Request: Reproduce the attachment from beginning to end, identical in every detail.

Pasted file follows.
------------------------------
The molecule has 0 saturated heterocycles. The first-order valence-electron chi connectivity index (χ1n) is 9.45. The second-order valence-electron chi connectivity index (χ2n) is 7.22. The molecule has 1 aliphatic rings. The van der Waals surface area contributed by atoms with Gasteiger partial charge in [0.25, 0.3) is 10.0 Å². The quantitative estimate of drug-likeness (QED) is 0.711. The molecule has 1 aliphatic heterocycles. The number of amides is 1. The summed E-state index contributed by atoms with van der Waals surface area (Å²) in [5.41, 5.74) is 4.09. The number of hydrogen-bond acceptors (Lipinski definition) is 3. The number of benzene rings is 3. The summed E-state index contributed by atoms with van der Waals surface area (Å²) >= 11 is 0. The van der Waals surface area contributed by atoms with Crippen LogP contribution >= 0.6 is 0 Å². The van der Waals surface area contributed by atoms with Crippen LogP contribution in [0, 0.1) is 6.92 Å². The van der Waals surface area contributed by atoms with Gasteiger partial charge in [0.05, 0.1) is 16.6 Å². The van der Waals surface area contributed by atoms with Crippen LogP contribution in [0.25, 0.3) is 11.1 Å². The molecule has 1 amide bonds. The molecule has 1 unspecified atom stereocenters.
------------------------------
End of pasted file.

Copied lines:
The molecule has 0 saturated heterocycles. The first-order valence-electron chi connectivity index (χ1n) is 9.45. The second-order valence-electron chi connectivity index (χ2n) is 7.22. The molecule has 1 aliphatic rings. The van der Waals surface area contributed by atoms with Gasteiger partial charge in [0.25, 0.3) is 10.0 Å². The quantitative estimate of drug-likeness (QED) is 0.711. The molecule has 1 aliphatic heterocycles. The number of amides is 1. The summed E-state index contributed by atoms with van der Waals surface area (Å²) in [5.41, 5.74) is 4.09. The number of hydrogen-bond acceptors (Lipinski definition) is 3. The number of benzene rings is 3. The summed E-state index contributed by atoms with van der Waals surface area (Å²) >= 11 is 0. The van der Waals surface area contributed by atoms with Crippen LogP contribution >= 0.6 is 0 Å². The van der Waals surface area contributed by atoms with Crippen LogP contribution in [0, 0.1) is 6.92 Å². The van der Waals surface area contributed by atoms with Gasteiger partial charge in [0.05, 0.1) is 16.6 Å². The van der Waals surface area contributed by atoms with Crippen LogP contribution in [0.25, 0.3) is 11.1 Å². The molecule has 1 amide bonds. The molecule has 1 unspecified atom stereocenters.